Lo-Cal Local Chips
Photo by Courtney OquistPotato chip manufacturer Rusty Vasterling hasn't felt the economic crunch like chip manufacturers up north—you know, of the silicon variety.
"We make 2,500 bags a week, and we sell 2,500 bags a week," he said. "I just left a store where the owner said that Rusty's Chips are the No. 1-selling chip, even better than Frito-Lay's. And these aren't just first-time buyers—people buy 'em over and over."
Born in Huntington Beach in 1950, Rusty washed up on OC's shores while learning to surf and sail at the age of 10. He was part owner of DP Sports Bar and the Tiki Bar in Costa Mesa. And his twin sons, Paul and Russell (age 22), play in the local band Live Animals.
It was on one of his rare trips out of Orange County that he found the inspiration for Rusty's Chips, dubbed Balboa Island Style Hand Made Potato Chips. During a trip to Hawaii in 1984, Rusty found golden-brown beauties in Maui that were thicker and more flavorful than the ones he had encountered on the mainland. And Maui was full of vacationing Southern Californians who seemed to take to the chips they couldn't get at home.
"Everybody loved the Maui Kitchen Cooked Potato Chips, and I wanted to bring the chips to California," he said.
Rusty returned home to perfect his own recipe in the kitchen of Five Crowns restaurant, where he worked as a manager. He hand-made 30 to 40 bags per night, and within six years, they were in supermarkets and corner liquor stores throughout Southern California. Rusty licensed his brand name to a group of people, but things "didn't go well," and he ended up taking them to federal court. The next incarnation of Rusty's Chips didn't go much better: "There was a nice glossy bag with my picture and the story of Rusty's Chips on the back," he said, "but my chips weren't in the bag."
Finally, in 1998, he got his wish to make chips and "just be Rusty." The Rusty's Chips now found in select stores throughout OC are manufactured by hand at Clayton Shurley's Real BBQ in Newport Beach. They sit in a bag he designed to "give them a Balboa Island feel. . . . The bag acts as a picture frame for the chips with a beach-ish, tiki hut feel."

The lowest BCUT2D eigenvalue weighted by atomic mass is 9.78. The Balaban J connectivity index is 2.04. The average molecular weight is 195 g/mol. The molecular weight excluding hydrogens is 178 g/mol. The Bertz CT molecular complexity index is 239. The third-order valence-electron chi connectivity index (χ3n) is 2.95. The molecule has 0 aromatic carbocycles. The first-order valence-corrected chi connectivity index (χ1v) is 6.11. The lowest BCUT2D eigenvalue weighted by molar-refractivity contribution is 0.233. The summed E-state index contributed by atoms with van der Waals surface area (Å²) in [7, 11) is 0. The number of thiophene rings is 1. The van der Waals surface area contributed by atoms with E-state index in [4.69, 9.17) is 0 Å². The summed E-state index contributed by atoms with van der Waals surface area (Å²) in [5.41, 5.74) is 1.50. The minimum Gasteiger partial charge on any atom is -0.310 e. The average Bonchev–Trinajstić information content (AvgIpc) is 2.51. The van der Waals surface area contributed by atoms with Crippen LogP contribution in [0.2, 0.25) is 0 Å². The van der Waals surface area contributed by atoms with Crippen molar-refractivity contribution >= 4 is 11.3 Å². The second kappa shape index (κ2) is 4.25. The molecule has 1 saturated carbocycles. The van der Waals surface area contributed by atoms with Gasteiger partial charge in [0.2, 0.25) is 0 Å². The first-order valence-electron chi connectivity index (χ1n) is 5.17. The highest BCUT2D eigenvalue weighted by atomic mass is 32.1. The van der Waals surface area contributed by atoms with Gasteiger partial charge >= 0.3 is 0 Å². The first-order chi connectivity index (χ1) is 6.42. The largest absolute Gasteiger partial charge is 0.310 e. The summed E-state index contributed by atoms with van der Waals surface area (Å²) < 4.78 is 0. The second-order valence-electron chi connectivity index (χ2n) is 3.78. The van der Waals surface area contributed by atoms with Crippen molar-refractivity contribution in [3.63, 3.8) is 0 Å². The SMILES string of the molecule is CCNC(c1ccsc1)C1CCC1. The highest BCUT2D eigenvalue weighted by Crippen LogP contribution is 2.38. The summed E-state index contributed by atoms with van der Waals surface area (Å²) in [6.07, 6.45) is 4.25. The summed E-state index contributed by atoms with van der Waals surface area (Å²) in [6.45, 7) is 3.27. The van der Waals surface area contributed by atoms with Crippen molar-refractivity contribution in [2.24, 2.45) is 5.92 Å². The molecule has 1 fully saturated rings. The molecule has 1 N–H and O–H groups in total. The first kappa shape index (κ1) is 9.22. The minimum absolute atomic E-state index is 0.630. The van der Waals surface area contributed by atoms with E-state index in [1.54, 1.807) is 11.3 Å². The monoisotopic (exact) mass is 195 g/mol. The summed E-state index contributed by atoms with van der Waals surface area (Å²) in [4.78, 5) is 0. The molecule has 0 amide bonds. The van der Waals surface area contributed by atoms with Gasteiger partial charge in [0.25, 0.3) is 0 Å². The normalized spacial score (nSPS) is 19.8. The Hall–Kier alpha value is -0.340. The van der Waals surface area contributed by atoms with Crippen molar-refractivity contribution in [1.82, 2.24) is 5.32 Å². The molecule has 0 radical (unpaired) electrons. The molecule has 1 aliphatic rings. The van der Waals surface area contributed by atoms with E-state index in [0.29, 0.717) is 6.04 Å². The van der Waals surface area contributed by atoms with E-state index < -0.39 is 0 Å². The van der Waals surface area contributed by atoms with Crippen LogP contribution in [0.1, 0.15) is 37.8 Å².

But what the hell is a Balboa Island-style potato chip? They're thick enough to survive a crushing trip to the beach at the bottom of a picnic basket, and they should come with a warning: BEWARE, DENTURE WEARERS—CRUNCHIER THAN SAFETY GLASS. They aren't too greasy, and they have a strong potato flavor with a pinch of sun-dried French Mediterranean sea saltiness.
My only gripe: one bag is four servings, which amounts to a measly six chips per serving. Rusty's Chips are so good that if I'm going to haul my ass off the couch during a commercial break, it's not going to be for six chips. I want to throw the bag over my shoulder, drag it back to the couch and bury my arm in it up to the elbow.
Rusty's twins suggest ignoring serving sizes and consuming the chips doused with half a bottle of hot sauce and accompanied by "mass quantities of beer."
Whether you're an OC garage-band member or a dieting Newport Beach soccer mom, you'll find a friend in Rusty and his chips. "They're a food product that people like," Rusty said. "Low-fat, cholesterol-free and made of all natural ingredients. With only five grams of fat, they could even be considered good for you."
Rusty's last bite of advice: "Don't buy chips from a skinny guy because he's not eating them."
To taste a little bit of Balboa heaven, find Rusty at the Orange County Market Place Swap Meet, visit www.rustyschips.com for store locations, or hop over to Clayton Shurley's Real BBQ, 4341 MacArthur Blvd., Ste. B, Newport Beach, (800) 577-4888.
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